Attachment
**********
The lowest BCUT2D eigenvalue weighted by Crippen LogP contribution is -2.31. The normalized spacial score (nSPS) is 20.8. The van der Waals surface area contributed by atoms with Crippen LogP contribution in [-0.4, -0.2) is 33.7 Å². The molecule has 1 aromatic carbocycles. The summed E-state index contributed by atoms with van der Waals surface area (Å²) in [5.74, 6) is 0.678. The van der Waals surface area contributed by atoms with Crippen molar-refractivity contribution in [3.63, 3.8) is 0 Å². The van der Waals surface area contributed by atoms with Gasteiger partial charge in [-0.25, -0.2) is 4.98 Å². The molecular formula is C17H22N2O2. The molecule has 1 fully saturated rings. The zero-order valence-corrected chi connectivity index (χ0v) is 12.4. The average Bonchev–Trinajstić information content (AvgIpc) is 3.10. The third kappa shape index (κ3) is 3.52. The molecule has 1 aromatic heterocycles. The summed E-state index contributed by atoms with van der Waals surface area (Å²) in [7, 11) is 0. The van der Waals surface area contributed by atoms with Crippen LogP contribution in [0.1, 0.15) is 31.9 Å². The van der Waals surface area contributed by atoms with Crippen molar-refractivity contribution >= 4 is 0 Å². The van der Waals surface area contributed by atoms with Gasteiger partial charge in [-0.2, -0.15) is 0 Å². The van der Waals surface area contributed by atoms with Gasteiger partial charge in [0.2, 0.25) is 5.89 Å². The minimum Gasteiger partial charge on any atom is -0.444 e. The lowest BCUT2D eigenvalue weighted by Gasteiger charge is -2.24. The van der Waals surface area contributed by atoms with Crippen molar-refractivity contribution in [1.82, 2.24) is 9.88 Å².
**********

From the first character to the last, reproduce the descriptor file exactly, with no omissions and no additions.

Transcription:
The lowest BCUT2D eigenvalue weighted by Crippen LogP contribution is -2.31. The normalized spacial score (nSPS) is 20.8. The van der Waals surface area contributed by atoms with Crippen LogP contribution in [-0.4, -0.2) is 33.7 Å². The molecule has 1 aromatic carbocycles. The summed E-state index contributed by atoms with van der Waals surface area (Å²) in [5.74, 6) is 0.678. The van der Waals surface area contributed by atoms with Crippen molar-refractivity contribution in [3.63, 3.8) is 0 Å². The van der Waals surface area contributed by atoms with Gasteiger partial charge in [-0.25, -0.2) is 4.98 Å². The molecular formula is C17H22N2O2. The molecule has 1 fully saturated rings. The zero-order valence-corrected chi connectivity index (χ0v) is 12.4. The average Bonchev–Trinajstić information content (AvgIpc) is 3.10. The third kappa shape index (κ3) is 3.52. The molecule has 1 aromatic heterocycles. The summed E-state index contributed by atoms with van der Waals surface area (Å²) in [7, 11) is 0. The van der Waals surface area contributed by atoms with Crippen LogP contribution in [0.1, 0.15) is 31.9 Å². The van der Waals surface area contributed by atoms with Crippen molar-refractivity contribution >= 4 is 0 Å². The van der Waals surface area contributed by atoms with Gasteiger partial charge in [-0.2, -0.15) is 0 Å². The van der Waals surface area contributed by atoms with Gasteiger partial charge in [0.2, 0.25) is 5.89 Å². The minimum Gasteiger partial charge on any atom is -0.444 e. The lowest BCUT2D eigenvalue weighted by Gasteiger charge is -2.24. The van der Waals surface area contributed by atoms with Crippen molar-refractivity contribution in [1.82, 2.24) is 9.88 Å².